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Suzanne Scafe 


University of Brighton (UK)

Suzanne Scafe is a Visiting Professor in the School of Humanities and Social Sciences at the University of Brighton.  She is the co-author of The Heart of the Race: Black Women’s Lives in Britain, republished in 2018, and co-editor of several collections of essays on Caribbean and Black British literature and culture, the most recent of which is the interdisciplinary anthology of essays, published this year, entitled African-Caribbean Women Interrogating Diaspora/(Post) Diaspora.  She has written extensively on Black British women’s literary fiction, life writing, and poetry, and on writers including Bernardine Evaristo, Dorothea Smartt, Diana Evans and Irenosen Okojie. Her book Reading to Resist: Contemporary Black British Women’s Fiction will be published by Routledge later this year. 

​The Pastness of the Past: Voice and Ventriloquy in Historical Fiction by Black British Writers   

The last two decades have seen a marked increase in the publication of historical fiction by Black British writers, reflecting and reflective of the urgent political requirement to, in Toni Morrison’s words, ‘rip [the] veil’ from a past shrouded in misinformation and misdirection. I focus on a selection of recently published novels including Laura Fish’s Strange Music, Zadie Smith’s short story, ‘Kelso Deconstructed’, and Nadifa Mohamed’s The Fortune Men. This work uses the meagre citations in newspapers, wills and legacies, court and parliamentary documents, diaries of travellers and missionaries as well as other fictional texts, as sources from which to begin an imagined reconstruction of the daily intimacies of the lives of their protagonists. In their citing of the texts from and about which this fiction speaks, each presents an aesthetics of ‘ventriloquial textuality’ (Yan et al, 2023) that serves both to display and honour the textual origins of the voices in the narrative and to refuse claims to narrative authority. Rather than simply recover or reinvent lives occluded from authorised versions of the past, this work demonstrates the impossibility of constructing fully realised subjects based on and reflecting contemporary concepts of the self. The interiorities of their subjects are irretrievable: the texts in which traces of their lives are found are no more than thrown voices (Reinhart, 2002). By privileging the social and political constraints on the achievement of fully imagined subjectivities, this fiction keeps in view both the historical and cultural distance between the work’s subjects and its readers: in its refusal to fill in the silences of its spoken for subjects, their work points to both the urgency and limits of a project of imaginative recovery.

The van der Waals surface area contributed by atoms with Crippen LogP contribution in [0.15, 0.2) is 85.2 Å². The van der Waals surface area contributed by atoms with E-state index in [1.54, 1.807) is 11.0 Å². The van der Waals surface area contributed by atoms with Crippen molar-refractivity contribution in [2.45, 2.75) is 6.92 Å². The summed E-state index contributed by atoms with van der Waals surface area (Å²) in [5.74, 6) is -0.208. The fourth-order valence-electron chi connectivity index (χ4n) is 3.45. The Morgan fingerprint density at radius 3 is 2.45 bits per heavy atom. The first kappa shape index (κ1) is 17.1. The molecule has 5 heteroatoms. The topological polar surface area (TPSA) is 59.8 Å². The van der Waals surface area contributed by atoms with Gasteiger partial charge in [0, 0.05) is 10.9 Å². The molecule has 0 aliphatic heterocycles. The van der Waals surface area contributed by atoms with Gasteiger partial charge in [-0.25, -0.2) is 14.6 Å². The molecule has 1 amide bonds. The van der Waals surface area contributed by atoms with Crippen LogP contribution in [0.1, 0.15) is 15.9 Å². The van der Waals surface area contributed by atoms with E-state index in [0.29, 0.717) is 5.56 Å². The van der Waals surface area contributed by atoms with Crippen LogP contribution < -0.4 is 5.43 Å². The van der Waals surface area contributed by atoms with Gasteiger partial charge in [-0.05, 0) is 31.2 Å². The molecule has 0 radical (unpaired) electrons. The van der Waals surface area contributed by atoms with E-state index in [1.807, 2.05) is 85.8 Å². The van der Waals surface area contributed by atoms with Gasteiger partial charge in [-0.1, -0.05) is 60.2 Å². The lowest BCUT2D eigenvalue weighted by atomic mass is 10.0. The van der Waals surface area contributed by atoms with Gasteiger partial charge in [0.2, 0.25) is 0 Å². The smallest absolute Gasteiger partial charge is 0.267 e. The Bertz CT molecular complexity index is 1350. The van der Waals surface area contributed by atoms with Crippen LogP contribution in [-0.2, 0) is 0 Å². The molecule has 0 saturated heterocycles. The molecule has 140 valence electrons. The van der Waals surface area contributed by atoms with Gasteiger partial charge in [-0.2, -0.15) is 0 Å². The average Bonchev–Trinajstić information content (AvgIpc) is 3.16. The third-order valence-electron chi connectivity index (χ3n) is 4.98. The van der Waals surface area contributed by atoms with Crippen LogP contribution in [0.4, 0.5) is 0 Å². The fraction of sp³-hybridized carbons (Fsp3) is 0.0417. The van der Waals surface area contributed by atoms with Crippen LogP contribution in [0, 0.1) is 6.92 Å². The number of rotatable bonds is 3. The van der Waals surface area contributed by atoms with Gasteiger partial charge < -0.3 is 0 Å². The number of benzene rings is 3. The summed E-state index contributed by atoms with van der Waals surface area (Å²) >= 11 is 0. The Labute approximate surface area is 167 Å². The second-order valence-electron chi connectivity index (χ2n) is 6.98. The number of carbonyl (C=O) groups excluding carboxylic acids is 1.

Layla Zami & Oxana Chi


Freie Universität Berlin; Dance & Art

Oxana Chi is a Nigerian-German dancer, choreographer, curator, writer, filmmaker, and trendsetter. Her work explores how our present is built upon in/visible remnants from the past, and its porous relation to our futures.  Her rich repertoire of 20+ productions comprises commissioned works for Humboldt-University, The Kitchen NYC, and Leo-Baeck-Institute (Transitions Festival). Her international tour history includes Abrons Arts Center, Jack Crystal Theater at NYU, Delhi International Queer Theatre & Film Festival, Volksbühne Berlin, HAU, Societätstheater Dresden, SIPA Festival Surakarta, and many universities including Tampere University, Goldsmith University, University of Ghana. Honors, residencies, and awards include: Performance Studies international Award (2023), Abrons Arts Center AIRspace Grant (2017-2018), Ambassador of Peace DOSHIMA Jakarta (2016),  and being listed in The Dance Enthusiast’s A to Z of People Who Power the Dance World (NYC 2018). As a filmmaker, Chi produced the film Dancing Through Gardens with support from the Foundation for the Memory of the Shoah (Paris). She published writing with Orlanda Frauenverlag, transcript Publishing, and in the peer-reviewed Dance Research Journal.  She curated programs such as the Moving Memory Symposium Festival (TU Berlin) and the TANZnews series (Werkstatt der Kulturen), and was a Curator of Dance for the International Human Rights Art Festival in NYC. Chi has 30+ experience as an educator and was a 2022 guest faculty in the Dance Department at New York University.